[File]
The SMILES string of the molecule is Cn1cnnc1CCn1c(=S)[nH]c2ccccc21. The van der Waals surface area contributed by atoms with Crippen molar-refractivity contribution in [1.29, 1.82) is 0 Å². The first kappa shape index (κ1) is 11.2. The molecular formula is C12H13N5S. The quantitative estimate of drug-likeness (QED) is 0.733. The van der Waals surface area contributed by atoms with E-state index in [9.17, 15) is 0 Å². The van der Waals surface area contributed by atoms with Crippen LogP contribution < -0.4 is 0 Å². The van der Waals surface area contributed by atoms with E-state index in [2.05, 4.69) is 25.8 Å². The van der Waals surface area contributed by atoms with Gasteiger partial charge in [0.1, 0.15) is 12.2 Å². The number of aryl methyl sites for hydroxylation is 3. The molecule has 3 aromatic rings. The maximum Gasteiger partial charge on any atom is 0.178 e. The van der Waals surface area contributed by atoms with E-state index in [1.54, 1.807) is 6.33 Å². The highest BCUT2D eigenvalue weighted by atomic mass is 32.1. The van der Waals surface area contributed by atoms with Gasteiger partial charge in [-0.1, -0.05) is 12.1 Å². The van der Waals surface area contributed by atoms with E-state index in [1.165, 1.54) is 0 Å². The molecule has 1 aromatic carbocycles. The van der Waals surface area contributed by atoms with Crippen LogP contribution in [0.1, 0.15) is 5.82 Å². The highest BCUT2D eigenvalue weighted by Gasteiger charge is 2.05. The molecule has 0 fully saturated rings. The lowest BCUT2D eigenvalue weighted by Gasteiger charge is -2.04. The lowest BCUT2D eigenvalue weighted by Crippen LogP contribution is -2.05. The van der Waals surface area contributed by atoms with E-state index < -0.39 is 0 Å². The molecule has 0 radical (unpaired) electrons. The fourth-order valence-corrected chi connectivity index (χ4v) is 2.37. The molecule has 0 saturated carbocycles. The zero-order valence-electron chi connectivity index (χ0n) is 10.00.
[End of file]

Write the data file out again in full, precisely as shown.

The SMILES string of the molecule is Cn1cnnc1CCn1c(=S)[nH]c2ccccc21. The van der Waals surface area contributed by atoms with Crippen molar-refractivity contribution in [1.29, 1.82) is 0 Å². The first kappa shape index (κ1) is 11.2. The molecular formula is C12H13N5S. The quantitative estimate of drug-likeness (QED) is 0.733. The van der Waals surface area contributed by atoms with E-state index in [9.17, 15) is 0 Å². The van der Waals surface area contributed by atoms with Crippen LogP contribution < -0.4 is 0 Å². The van der Waals surface area contributed by atoms with E-state index in [2.05, 4.69) is 25.8 Å². The van der Waals surface area contributed by atoms with Gasteiger partial charge in [0.1, 0.15) is 12.2 Å². The number of aryl methyl sites for hydroxylation is 3. The molecule has 3 aromatic rings. The maximum Gasteiger partial charge on any atom is 0.178 e. The van der Waals surface area contributed by atoms with E-state index in [1.54, 1.807) is 6.33 Å². The highest BCUT2D eigenvalue weighted by atomic mass is 32.1. The van der Waals surface area contributed by atoms with Gasteiger partial charge in [-0.1, -0.05) is 12.1 Å². The van der Waals surface area contributed by atoms with E-state index in [1.165, 1.54) is 0 Å². The molecule has 1 aromatic carbocycles. The van der Waals surface area contributed by atoms with Crippen LogP contribution in [0.1, 0.15) is 5.82 Å². The highest BCUT2D eigenvalue weighted by Gasteiger charge is 2.05. The molecule has 0 fully saturated rings. The lowest BCUT2D eigenvalue weighted by Gasteiger charge is -2.04. The lowest BCUT2D eigenvalue weighted by Crippen LogP contribution is -2.05. The van der Waals surface area contributed by atoms with E-state index < -0.39 is 0 Å². The molecule has 0 radical (unpaired) electrons. The fourth-order valence-corrected chi connectivity index (χ4v) is 2.37. The molecule has 0 saturated carbocycles. The zero-order valence-electron chi connectivity index (χ0n) is 10.00.